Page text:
God’s justice makes us rejoice in God’s power.

Our justice is about believing we know best.
God’s justice is knowing God knows best.

God’s justice is following the words of Micah “do justice, love mercy and walk humbly with our God.”

God’s justice is remembering what God said to Isaiah, “for my thoughts are not your thoughts, neither are your ways my ways, says the Lord.”

God’s justice is remembering the words of Paul to the Corinthians, “I have made you ambassadors of Christ and given you the ministry of what? Of conquest? No. Of humilitation? No. Of demonization? No. The ministry of reconciliation.”

Now when your fine pastor the Rev. Starsky Wilson honored me and Christ Church Cathedral with the invitation to be the preacher this morning and sent me the information about this Beloved Community Conference and showed me the guiding scripture was Psalm 33:12, I turned to it in my Bible and I have to say I had the same experience I had when I heard Esther read that passage from Amos.

I read, “Happy is the nation whose God is the Lord, the people whom he has chosen as his heritage.”

Yeah. I like the sound of that.

It makes me feel special.

It makes me feel that I am, that we are maybe more special than others.

It makes me feel that I am, that we are smiled on by God more than others.

It makes me feel like God maybe is on my side, and God stands against those I might see as not on my side.

I read that verse from Psalm 33 and I started feeling my neck stiffen and my ears close.

But then God did something.

God whispered in my ear. You know how when you want to get someone’s attention sometimes you don’t shout. When someone is shouting at us, it’s easy to tune them out. But when you really want to get someone’s attention, you whisper. That’s why God talks in that “still, small voice.”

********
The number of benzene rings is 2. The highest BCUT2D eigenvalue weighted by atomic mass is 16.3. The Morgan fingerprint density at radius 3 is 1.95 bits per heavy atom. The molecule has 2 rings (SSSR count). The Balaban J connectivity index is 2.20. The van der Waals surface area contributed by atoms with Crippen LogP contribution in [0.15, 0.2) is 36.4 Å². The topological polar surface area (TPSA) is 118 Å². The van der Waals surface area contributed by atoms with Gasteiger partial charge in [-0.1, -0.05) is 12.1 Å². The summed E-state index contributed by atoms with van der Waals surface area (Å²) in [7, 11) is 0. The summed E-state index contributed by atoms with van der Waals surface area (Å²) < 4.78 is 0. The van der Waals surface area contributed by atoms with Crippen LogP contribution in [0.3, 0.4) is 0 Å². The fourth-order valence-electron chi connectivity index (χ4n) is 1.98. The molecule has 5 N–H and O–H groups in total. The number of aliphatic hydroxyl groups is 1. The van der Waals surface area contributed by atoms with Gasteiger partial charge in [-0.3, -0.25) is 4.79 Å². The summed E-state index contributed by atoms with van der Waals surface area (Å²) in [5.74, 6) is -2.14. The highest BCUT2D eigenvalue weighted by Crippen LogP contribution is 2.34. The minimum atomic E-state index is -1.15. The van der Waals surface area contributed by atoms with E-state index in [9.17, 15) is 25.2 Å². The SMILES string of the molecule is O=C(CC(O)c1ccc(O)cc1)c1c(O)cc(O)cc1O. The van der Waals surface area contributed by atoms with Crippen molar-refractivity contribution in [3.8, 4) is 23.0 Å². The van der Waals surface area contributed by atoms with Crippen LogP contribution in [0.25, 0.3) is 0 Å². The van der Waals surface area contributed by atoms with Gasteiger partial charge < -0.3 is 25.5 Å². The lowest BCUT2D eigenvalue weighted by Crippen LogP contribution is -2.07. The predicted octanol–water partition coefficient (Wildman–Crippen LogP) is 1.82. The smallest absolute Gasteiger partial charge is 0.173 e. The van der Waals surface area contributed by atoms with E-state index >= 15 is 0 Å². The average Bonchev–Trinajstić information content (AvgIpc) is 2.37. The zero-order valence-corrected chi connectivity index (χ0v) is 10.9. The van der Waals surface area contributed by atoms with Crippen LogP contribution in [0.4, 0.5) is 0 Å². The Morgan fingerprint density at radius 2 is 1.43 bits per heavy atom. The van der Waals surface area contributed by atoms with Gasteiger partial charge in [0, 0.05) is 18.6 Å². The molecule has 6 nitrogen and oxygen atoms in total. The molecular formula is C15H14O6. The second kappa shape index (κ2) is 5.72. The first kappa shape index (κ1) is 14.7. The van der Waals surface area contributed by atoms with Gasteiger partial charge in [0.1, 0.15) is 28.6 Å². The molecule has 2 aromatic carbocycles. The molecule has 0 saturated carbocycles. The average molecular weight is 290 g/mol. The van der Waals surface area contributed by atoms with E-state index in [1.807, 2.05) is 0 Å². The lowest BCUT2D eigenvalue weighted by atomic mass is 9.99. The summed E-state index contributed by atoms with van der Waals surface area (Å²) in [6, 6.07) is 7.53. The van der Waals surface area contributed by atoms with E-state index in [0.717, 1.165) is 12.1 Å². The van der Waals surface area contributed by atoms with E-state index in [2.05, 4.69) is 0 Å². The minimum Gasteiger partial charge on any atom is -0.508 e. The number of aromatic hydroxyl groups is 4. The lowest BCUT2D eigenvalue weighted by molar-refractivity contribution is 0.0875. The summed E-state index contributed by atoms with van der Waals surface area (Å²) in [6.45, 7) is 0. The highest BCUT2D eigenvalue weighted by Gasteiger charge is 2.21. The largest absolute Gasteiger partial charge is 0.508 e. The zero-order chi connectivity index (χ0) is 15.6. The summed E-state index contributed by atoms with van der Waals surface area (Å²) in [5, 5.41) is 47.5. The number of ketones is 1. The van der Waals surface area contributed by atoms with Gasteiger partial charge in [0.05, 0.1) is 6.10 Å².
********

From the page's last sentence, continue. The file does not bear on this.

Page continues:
So anyway, I’m feeling really happy about this psalm, feeling really happy about myself, about ourselves, … feeling my neck start to stiffen and my ears start to close. And then God says … very quietly.

Excuse me.
I wasn’t finished yet.

Oh, OK. So then I read on in psalm 33.

Happy is the nation whose God is the Lord, the people whom he has chosen as his heritage. … but then the psalm continues…

The Lord looks down from heaven and sees all humankind.

From where he sits enthroned he watches all the inhabitants of the earth—

He who fashions the hearts of them all, and observes their deeds.

A king is not saved by his great army; a warrior is not delivered by his great strength.

The war horse is a vain hope for victory, and by its great might it cannot save.

Hmmmm… OK. I’m starting to feel a little differently now.

Maybe God wants something different.

Maybe God wants to not just save my soul but to use me to save others’ souls.

Maybe God wants me not to get so confident in my own intellect, in the rightness of my cause, in the strength of my argument in my great army or my war horse.

Maybe God wants me to turn my life over to Jesus Christ, who though he was in the form of God, did not regard equality with God as something to be exploited, but emptied himself, taking the form of a slave, being born in human likeness. And being found in human form, he humbled himself and became obedient to the point of death—even death on a cross.

Maybe God wants me to be an ambassador of Christ, an ambassador of reconciliation, an agent of conversion, even as I am still being converted.

In the winter of 1964, Nelson Mandela arrived on Robben Island in South Africa where he would spend 18 of his 27 prison years. Confined to a small cell, the floor his bed, a bucket for a toilet, he was forced to do hard labor in a quarry. He was allowed one visitor a year for 30 minutes. He could write and receive one letter every six months.

But he got together with his fellow prisoners and started a school. A school without books or pens or paper. A school where each taught the others everything they knew about anything. One day one of the guards asked if he could join in. And even though his fellow inmates objected, Mandela stood his ground and said they absolutely had to let him become a part of their community. Because the road to salvation for South Africa was not treating one another as the enemies they were, but looking forward to the day when they would be friends … and treating each other that way now in anticipation of that day.